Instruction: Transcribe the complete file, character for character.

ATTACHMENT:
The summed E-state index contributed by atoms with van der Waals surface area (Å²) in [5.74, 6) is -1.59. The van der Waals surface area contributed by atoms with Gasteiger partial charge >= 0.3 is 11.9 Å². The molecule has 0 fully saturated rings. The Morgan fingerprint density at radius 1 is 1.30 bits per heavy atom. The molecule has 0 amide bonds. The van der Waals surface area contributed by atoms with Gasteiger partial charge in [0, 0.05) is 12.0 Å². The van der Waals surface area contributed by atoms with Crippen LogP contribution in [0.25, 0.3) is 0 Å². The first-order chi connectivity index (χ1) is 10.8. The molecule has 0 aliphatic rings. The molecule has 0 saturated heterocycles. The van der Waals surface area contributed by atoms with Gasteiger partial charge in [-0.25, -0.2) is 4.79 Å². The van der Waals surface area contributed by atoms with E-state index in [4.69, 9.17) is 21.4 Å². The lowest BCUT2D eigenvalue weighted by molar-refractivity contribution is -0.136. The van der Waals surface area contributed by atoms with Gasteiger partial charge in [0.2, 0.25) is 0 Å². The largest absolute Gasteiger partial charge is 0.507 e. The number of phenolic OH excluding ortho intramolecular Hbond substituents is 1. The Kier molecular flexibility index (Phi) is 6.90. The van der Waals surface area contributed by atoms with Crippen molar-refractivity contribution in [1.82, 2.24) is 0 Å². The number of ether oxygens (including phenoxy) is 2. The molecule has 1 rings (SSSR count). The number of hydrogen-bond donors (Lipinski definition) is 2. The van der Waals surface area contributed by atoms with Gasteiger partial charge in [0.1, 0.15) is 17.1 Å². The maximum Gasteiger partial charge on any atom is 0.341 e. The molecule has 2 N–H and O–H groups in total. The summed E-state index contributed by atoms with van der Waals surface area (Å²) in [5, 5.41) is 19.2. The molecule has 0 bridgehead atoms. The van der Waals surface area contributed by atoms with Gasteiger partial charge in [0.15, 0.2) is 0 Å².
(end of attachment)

The summed E-state index contributed by atoms with van der Waals surface area (Å²) in [5.74, 6) is -1.59. The van der Waals surface area contributed by atoms with Gasteiger partial charge >= 0.3 is 11.9 Å². The molecule has 0 fully saturated rings. The Morgan fingerprint density at radius 1 is 1.30 bits per heavy atom. The molecule has 0 amide bonds. The van der Waals surface area contributed by atoms with Gasteiger partial charge in [0, 0.05) is 12.0 Å². The van der Waals surface area contributed by atoms with Crippen LogP contribution in [0.25, 0.3) is 0 Å². The first-order chi connectivity index (χ1) is 10.8. The molecule has 0 aliphatic rings. The molecule has 0 saturated heterocycles. The van der Waals surface area contributed by atoms with Gasteiger partial charge in [-0.25, -0.2) is 4.79 Å². The van der Waals surface area contributed by atoms with E-state index in [4.69, 9.17) is 21.4 Å². The lowest BCUT2D eigenvalue weighted by molar-refractivity contribution is -0.136. The van der Waals surface area contributed by atoms with Gasteiger partial charge in [0.2, 0.25) is 0 Å². The largest absolute Gasteiger partial charge is 0.507 e. The number of phenolic OH excluding ortho intramolecular Hbond substituents is 1. The Kier molecular flexibility index (Phi) is 6.90. The van der Waals surface area contributed by atoms with Crippen molar-refractivity contribution in [1.82, 2.24) is 0 Å². The number of ether oxygens (including phenoxy) is 2. The molecule has 1 rings (SSSR count). The number of hydrogen-bond donors (Lipinski definition) is 2. The van der Waals surface area contributed by atoms with Gasteiger partial charge in [0.1, 0.15) is 17.1 Å². The maximum Gasteiger partial charge on any atom is 0.341 e. The molecule has 2 N–H and O–H groups in total. The summed E-state index contributed by atoms with van der Waals surface area (Å²) in [5, 5.41) is 19.2. The molecule has 0 bridgehead atoms. The van der Waals surface area contributed by atoms with Gasteiger partial charge in [0.15, 0.2) is 0 Å².